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Our time has come— New Zealand

Preface

There are countries that are simply too big to have one time zone, while others have always been a bit eccentric in their time-keeping. But for some, such as New Zealand, enterprising minds are trying to turn time to their economic advantage.

BNP Paribas Security Services NZ, New Zealand Incorporated, New Zealand Institute

Tea time: India

On the tea plantations of Assam in India’s northeast, they work to their own time, “bagantime”, which is one hour ahead of Indian Standard Time. Micro-time zones such as this exist because India’s official adherence to a single time zone can be disruptive to those in the east, 2,000km from the capital. “Why wait for Delhi offices to open at 10am?” says BG Verghese from the Centre for Policy Research. “When Delhi is open till 18.00 out in the east you have to switch the lights on early and you can’t enjoy the evening.” Residents in the northeast are pushing for their own time zone, but the government says India does not need multiple time zones as this would confuse illiterate farmers. It seems the tea pickers of Assam will be working to bagantime for some time to come.

East V west: USA

Before 1883, Americans followed “local time”, which was governed by city-hall clocks or church bells. So Atlanta’s 12.13 was St Louis’s 11.50 and Houston’s 11.27. This led to scheduling mayhem in the country’s rail sector, and it was the train operators who established the standard time zones. Now civic groups beg news organisations not to declare election winners based on East Coast results for fear of discouraging westerners from voting – while East Coast media hate having to wait for news from the west – but other sectors adjust their pace to East Coast clocks. “If you’re a San Francisco stockbroker, your enjoyment of the weather is tempered by the fact that you need to be at your desk at 6.00,” says economist Matthew White, who has written about time-zone history.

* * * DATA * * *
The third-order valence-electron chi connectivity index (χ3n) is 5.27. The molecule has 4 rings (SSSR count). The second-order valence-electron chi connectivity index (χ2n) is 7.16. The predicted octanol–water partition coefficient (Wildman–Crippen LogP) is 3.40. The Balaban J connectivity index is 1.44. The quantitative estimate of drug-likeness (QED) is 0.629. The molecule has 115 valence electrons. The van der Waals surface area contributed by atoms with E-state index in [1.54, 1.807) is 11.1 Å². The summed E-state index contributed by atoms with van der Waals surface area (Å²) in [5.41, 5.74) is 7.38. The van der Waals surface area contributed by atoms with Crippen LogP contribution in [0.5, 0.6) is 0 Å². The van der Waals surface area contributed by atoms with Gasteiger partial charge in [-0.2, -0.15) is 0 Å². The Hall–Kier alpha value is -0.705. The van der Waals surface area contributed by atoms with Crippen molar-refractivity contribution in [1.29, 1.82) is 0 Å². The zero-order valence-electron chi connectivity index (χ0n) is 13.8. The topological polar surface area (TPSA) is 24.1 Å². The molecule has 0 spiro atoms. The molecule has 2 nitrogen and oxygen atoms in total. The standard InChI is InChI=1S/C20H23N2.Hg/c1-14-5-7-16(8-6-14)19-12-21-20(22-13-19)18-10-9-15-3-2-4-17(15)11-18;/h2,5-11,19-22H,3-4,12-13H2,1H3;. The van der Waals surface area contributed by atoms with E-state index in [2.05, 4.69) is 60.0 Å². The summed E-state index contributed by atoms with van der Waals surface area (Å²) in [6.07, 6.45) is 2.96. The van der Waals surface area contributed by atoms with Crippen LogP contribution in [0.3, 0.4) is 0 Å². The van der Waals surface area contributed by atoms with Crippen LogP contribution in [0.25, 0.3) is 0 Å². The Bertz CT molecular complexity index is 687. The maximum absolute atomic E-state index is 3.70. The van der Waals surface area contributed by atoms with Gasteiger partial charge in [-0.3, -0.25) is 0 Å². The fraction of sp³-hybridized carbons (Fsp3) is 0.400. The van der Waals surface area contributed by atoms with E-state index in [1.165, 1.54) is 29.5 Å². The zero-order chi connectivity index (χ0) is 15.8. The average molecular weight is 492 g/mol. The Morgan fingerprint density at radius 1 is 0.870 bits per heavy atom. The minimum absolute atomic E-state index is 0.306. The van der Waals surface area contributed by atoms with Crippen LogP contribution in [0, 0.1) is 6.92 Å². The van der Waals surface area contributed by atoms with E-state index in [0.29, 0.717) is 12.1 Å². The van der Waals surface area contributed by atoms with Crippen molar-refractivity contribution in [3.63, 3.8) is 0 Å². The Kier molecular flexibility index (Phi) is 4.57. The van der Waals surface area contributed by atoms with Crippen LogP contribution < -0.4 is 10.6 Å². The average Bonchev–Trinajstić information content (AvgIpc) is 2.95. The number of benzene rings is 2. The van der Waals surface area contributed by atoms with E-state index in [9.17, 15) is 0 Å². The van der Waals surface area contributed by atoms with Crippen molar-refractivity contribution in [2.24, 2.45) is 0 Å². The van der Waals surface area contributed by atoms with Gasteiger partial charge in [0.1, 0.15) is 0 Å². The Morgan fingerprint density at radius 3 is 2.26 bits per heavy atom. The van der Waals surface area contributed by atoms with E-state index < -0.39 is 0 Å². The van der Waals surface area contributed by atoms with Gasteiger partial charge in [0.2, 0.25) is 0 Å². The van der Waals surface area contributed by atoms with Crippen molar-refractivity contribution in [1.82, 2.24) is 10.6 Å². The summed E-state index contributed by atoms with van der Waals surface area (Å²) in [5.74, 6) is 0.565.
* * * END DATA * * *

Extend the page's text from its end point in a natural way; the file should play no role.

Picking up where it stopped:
In the zones: Greenland

Despite being one of the world’s least densely populated countries, with fewer than 60,000 citizens across its more than 2 million sq km, Greenland runs on four time zones. But with three of the four time-zone populations coming in at under 700 (Pituffik in the west), 500 (Ittoqqortoormiit in the northeast) and 20 people (Danmarkshavn in the far northeast), such slavish commitment to the lines of the time zone map seems unwise. “It’s no problem for Greenlanders though,” says Søren Thalund of The Greenlandic House, a Greenland cultural organisation in Copenhagen. “They almost all run on one time zone, and Pituffik [airbase] and Danmarkshavn [weather station] are mostly inhabited by Americans and Danes anyway.”

Time out: Nepal

Being exactly five hours and 45 minutes off GMT seems pernickety, but it’s practically conformist for Nepal, which once insisted on being 10 minutes out of sync with the rest of the world. The Himalayan state prides itself on having never been conquered by a foreign power (military or horological), and the inward-looking politics that dominated until the “opening up” of the 1950s meant Kathmandu time was calculated by the line of longitude running through Gauri Shankar – one of the country’s holiest mountains. “Nepal’s leaders have been anxious to preserve its identity, and such a tiny time difference in a part of the world where people are so relaxed about time-keeping presents no great practical difficulty,” says SOAS Nepal expert Professor Michael Hutt.

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